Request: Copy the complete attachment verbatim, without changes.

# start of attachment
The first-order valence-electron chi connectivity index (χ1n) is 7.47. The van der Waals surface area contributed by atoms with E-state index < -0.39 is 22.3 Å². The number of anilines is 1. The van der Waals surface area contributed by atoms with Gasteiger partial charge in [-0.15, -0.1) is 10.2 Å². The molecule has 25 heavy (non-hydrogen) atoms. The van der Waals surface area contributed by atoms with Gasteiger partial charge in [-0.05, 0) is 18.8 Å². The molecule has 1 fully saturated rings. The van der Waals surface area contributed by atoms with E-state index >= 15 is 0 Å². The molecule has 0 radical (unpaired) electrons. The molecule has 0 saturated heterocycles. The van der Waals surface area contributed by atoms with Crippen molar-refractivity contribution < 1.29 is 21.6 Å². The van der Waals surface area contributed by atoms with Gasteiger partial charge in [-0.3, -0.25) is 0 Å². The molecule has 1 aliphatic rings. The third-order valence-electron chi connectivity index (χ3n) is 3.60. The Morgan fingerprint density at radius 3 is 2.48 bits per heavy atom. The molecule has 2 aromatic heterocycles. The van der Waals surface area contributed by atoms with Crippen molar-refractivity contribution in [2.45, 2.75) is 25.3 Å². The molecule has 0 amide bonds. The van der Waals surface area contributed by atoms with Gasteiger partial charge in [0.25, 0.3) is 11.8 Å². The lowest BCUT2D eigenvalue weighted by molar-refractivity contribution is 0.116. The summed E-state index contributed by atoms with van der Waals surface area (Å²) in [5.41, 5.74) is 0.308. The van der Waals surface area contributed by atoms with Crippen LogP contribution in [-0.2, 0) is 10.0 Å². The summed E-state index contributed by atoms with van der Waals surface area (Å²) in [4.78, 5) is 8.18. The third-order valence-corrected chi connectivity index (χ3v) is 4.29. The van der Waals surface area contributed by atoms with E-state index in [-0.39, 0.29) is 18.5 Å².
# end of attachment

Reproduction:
The first-order valence-electron chi connectivity index (χ1n) is 7.47. The van der Waals surface area contributed by atoms with E-state index < -0.39 is 22.3 Å². The number of anilines is 1. The van der Waals surface area contributed by atoms with Gasteiger partial charge in [-0.15, -0.1) is 10.2 Å². The molecule has 25 heavy (non-hydrogen) atoms. The van der Waals surface area contributed by atoms with Gasteiger partial charge in [-0.05, 0) is 18.8 Å². The molecule has 1 fully saturated rings. The van der Waals surface area contributed by atoms with E-state index >= 15 is 0 Å². The molecule has 0 radical (unpaired) electrons. The molecule has 0 saturated heterocycles. The van der Waals surface area contributed by atoms with Crippen molar-refractivity contribution < 1.29 is 21.6 Å². The van der Waals surface area contributed by atoms with Gasteiger partial charge in [-0.3, -0.25) is 0 Å². The molecule has 1 aliphatic rings. The third-order valence-electron chi connectivity index (χ3n) is 3.60. The Morgan fingerprint density at radius 3 is 2.48 bits per heavy atom. The molecule has 2 aromatic heterocycles. The van der Waals surface area contributed by atoms with Crippen molar-refractivity contribution in [2.45, 2.75) is 25.3 Å². The molecule has 0 amide bonds. The van der Waals surface area contributed by atoms with Gasteiger partial charge in [0.25, 0.3) is 11.8 Å². The lowest BCUT2D eigenvalue weighted by molar-refractivity contribution is 0.116. The summed E-state index contributed by atoms with van der Waals surface area (Å²) in [5.41, 5.74) is 0.308. The van der Waals surface area contributed by atoms with Crippen LogP contribution in [-0.2, 0) is 10.0 Å². The summed E-state index contributed by atoms with van der Waals surface area (Å²) in [4.78, 5) is 8.18. The third-order valence-corrected chi connectivity index (χ3v) is 4.29. The van der Waals surface area contributed by atoms with E-state index in [-0.39, 0.29) is 18.5 Å².